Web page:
Walmart Workers Strike, Target Workers Threaten Walkout On Black Friday
Above photo: November, 2012, Walmart employees protest working conditions at a store in Federal Way on Thursday. (Photo courtesy KOMO)
Exclusive: Puget Sound workers are latest to join the strike wave, with weeks to go before a Black Friday showdown
Four days after the end of a Southern California strike, Seattle-area Wal-Mart workers plan to mount their own walkout this morning. The one-day strike is the latest in the lead-up to a larger day of strikes and protests planned for Black Friday, the high-profile post-Thanksgiving shopping day at the end of this month.
“I don’t know if I’ll see it in my lifetime,” Washington Wal-Mart employee Mary Watkines told Salon in a pre-strike interview, but “I want all of the associates, including myself, to be able to walk into our workplace, you know, this place that they call our family … and not be physically ill, not just feel like you want to throw up or pass out or even just turn around and walk out” over “intimidation and humiliation.” Watkins added, “I want people to be able to live better, you know, like the commercial says … Nobody lives better except for the Waltons now.”
Today’s strike is the latest by the non-union worker group OUR Walmart, which is closely tied to the United Food & Commercial Workers union. As I’ve reported, OUR Walmart has promised major mobilization for this year’s “Black Friday” strike; organizers say last year’s drew 400-some strikers. Sub-contracted Twin Cities janitorial workers who clean stores for Target and other corporations plan to announce today that they’re prepared to strike that day as well.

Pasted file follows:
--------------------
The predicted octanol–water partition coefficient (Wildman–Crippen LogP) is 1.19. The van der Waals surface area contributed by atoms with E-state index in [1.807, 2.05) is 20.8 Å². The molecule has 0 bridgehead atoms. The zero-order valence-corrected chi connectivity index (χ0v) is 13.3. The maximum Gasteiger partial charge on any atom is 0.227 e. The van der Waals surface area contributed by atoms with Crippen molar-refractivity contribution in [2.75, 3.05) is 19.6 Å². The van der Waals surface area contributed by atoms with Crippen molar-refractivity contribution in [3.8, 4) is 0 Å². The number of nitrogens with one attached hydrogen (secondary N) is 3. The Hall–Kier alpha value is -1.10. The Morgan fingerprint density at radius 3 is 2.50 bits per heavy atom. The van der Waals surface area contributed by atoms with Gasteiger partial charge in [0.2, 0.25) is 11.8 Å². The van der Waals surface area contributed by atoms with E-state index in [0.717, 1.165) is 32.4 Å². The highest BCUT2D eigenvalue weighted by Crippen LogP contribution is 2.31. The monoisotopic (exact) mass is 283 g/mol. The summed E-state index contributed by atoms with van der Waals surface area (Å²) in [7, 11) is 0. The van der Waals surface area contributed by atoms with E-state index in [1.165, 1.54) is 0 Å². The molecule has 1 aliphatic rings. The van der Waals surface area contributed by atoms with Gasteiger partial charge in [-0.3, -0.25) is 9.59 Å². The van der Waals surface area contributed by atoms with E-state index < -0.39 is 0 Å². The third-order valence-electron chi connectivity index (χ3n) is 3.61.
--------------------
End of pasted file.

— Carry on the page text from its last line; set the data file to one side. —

“I need to be able to take care of my family,” Anthony Goytia told reporters on a conference call during last week’s SoCal strike. “And that’s why yesterday and today, I’m risking everything — my livelihood, my ability to provide for my family, my ability to pay rent on time, put food on the table – everything, by striking against a company that aggressively and illegally disciplines and fires workers who speak out for better jobs.”
Last week’s Los Angeles-area strike culminated in a downtown demonstration at which 54 activists were arrested in what the campaign called the largest act of civil disobedience in Wal-Mart’s 51-year history. Organizers said a count of the total number of workers who went on strike was not yet available. The same day as the civil disobedience, the OUR Walmart campaign unveiled a new website on which Wal-Mart workers can share stories and request protests anonymously or by name, and a petition to the president.